One day the oldest and most aristocratic family of monkeys gave a big party, when their youngest son came of age. Everybody in good society went to it. The squirrels and foxes had their tails well brushed and curled for the occasion; the tigers prepared lovely ball dresses of yellow and brown; in fact, everybody was invited but Jumbo. For, as the hostess said, "If Jumbo comes he will spoil everything. He is sure to get into mischief, and I am determined our dance shall be a success." Papa monkey quite agreed with her, as he always did. Jumbo was furious when he found he was left out; it was so very disagreeable to be constantly asked, "Are you going to the dance too, Jumbo?" So he hid in the jungle and wondered what he could do to spoil the evening. At last an idea struck him, and going down to the river, filled his trunk with water, and coming back as quietly as possible, suddenly poured it all on to the assembled guests, who were in the middle of a Highland schottische, which a monkey had seen danced by a Scotch regiment near those parts. The greatest excitement reigned. The ladies fainted, and the gentlemen, as quickly as possible, led them to a retired spot where they fanned them back to consciousness.

As soon as the ladies began to weep over the loss of their dresses, their protectors left them to consult what punishment must be dealt out to Jumbo. A squirrel had seen him running away, and at once told Mr. Tiger, who was a great gossip.

"I know what to do," said Mr. Reynard.

"What? What?" cried the guests.

"Well, the King has issued a big reward for a white elephant, and I know that several men are already out in the woods trying to find one. You know my grandfather was the President of the Foxes' Academy and that painting is in my family. Now, I propose that after Jumbo goes to sleep this evening that I paint him white, and in the morning he is certain to be taken prisoner, and will be punished for the trick he has played on us."

"Hear, hear," cried all the rest. So Mr. Reynard was told to be quite ready, and two or three agreed that they would watch for the right moment to begin painting. The other guests then went to their homes laughing and wondering what would be the end of Jumbo's lesson.

Jumbo quickly went to sleep that night, and as soon as he had snored once Mr. Reynard quietly crept up to him with palette and brushes and a big maulstick. He very soon finished one side, his brushes were so big, as an old fox had lent him the tails of his grandfather and great-aunt for the operation. Then he wanted Jumbo to turn over, and in trying to manage this his maulstick slipped and went into his left eye, which made Jumbo open it, and poor Mr. Reynard had only just time to run out of the room with his paint-box under his arm, and he was so nervous after this sudden shock that he dare not return to finish, although Jumbo soon turned over and fell asleep, lying on his painted side.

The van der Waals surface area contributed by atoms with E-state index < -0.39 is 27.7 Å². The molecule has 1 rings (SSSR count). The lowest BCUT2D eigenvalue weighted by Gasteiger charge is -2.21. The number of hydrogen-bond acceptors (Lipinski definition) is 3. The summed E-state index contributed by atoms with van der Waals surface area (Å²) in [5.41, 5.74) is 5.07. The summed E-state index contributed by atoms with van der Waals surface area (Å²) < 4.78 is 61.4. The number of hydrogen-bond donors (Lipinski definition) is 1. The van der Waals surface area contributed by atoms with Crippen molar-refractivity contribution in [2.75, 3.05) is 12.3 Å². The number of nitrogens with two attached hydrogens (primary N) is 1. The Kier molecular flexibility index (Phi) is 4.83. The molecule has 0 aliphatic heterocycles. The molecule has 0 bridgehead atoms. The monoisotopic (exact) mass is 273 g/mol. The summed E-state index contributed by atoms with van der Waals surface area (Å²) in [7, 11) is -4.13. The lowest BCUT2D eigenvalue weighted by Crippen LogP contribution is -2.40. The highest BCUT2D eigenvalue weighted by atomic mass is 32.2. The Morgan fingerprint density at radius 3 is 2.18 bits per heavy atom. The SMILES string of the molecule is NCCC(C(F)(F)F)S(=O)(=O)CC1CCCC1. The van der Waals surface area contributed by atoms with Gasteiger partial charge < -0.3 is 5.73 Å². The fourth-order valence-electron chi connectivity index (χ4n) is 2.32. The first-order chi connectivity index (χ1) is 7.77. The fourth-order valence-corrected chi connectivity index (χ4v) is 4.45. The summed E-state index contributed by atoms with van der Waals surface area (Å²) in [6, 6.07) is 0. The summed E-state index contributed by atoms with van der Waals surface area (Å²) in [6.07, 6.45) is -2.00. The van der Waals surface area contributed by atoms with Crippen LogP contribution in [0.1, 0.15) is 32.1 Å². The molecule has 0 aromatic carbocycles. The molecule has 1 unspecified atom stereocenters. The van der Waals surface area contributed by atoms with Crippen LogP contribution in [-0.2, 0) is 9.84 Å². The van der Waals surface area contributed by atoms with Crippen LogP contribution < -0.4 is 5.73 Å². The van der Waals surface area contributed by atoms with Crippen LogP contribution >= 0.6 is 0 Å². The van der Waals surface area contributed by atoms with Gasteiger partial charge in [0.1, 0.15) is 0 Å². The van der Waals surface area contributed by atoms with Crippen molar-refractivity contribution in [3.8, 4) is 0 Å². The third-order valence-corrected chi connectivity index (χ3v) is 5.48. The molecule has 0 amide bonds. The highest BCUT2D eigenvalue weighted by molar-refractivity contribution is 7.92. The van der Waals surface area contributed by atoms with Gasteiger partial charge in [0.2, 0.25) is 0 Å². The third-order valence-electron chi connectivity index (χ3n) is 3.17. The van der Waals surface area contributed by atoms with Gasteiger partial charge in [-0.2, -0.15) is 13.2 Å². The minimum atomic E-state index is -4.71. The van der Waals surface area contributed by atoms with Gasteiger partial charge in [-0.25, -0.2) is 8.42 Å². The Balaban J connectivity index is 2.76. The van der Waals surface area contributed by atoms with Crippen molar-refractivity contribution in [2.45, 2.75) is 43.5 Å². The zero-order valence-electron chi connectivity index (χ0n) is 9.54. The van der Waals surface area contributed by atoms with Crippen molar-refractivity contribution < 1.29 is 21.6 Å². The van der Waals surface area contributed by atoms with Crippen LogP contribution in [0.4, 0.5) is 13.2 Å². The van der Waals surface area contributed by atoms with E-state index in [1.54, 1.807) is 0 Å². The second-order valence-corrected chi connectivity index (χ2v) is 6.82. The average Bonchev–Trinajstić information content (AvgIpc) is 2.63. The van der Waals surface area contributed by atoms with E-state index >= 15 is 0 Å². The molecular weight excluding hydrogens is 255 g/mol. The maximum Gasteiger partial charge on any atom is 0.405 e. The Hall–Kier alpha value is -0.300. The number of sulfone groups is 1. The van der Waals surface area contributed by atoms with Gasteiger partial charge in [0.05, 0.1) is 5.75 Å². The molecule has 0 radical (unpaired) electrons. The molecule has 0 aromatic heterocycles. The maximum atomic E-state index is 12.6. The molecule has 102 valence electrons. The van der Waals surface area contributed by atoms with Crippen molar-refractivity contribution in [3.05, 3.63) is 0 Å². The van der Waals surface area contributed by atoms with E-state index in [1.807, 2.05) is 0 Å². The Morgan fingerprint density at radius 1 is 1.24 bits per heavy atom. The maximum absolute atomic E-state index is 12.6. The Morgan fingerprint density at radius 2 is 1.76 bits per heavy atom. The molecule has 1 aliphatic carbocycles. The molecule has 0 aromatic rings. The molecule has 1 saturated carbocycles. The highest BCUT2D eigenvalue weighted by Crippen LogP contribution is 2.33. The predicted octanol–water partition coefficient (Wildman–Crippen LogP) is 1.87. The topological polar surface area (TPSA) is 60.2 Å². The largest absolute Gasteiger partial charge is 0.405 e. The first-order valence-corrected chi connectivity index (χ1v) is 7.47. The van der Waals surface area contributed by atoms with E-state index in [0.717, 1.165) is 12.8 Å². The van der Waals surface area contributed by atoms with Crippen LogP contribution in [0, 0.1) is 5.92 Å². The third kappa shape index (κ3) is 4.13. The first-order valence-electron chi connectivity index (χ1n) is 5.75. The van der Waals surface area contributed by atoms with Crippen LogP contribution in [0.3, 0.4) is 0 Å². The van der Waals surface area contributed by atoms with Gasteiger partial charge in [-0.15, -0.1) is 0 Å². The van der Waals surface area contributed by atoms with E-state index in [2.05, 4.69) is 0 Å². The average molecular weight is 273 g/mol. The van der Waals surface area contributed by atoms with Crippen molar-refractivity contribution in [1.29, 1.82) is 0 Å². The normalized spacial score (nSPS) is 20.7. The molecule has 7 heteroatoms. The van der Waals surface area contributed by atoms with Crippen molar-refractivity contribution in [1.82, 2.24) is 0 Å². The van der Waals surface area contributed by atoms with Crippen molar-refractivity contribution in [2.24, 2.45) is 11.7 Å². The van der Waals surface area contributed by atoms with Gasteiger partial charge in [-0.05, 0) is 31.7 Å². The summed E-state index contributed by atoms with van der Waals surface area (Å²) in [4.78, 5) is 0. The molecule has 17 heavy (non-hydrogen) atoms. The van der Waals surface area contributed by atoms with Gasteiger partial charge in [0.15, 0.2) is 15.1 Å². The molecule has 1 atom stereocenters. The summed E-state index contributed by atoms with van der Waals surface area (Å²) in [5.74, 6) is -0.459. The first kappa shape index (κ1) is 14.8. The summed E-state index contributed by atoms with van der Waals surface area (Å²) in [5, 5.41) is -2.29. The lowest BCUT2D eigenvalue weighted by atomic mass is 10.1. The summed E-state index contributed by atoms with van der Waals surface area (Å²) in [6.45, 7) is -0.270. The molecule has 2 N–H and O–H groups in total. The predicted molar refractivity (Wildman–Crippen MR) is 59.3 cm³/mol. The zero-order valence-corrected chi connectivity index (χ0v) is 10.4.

The next morning Mrs. Elephantus was preparing the family breakfast when, looking up, she caught sight of a strange white elephant who came towards her. She screamed loudly, "Oh! Elephantus, come quickly; there's a stranger in the house." Mr. Elephantus, who was enjoying his morning bath, rushed to his wife's assistance with his trunk in the air. Jumbo was very much astonished, he could not at all understand why his father and mother should object to him coming into their house. Poor Jumbo, in one of his mischievous moods, had broken the only looking-glass, so he could not see what had happened to him. "Mother, don't you know me?" he said in a faint voice.

"Oh!" exclaimed his mother, "It is Jumbo's voice. This monster must have killed him and is trying to imitate his dear, sweet voice," and poor Mrs. Elelphantus fainted right away, and her fall shook the earth to such an extent that two little squirrels who had crept up to listen ran away in a great fright and never moved out of their home again all that day. Mr. Elephantus became more enraged when he saw his wife fall, and seizing a small tree rushed on the intruder. Poor Jumbo turned and ran, hungry and breakfastless, into the woods. As he disappeared he turned to see if his cruel parents showed no signs of grief, and then for the first time his father saw his grey side: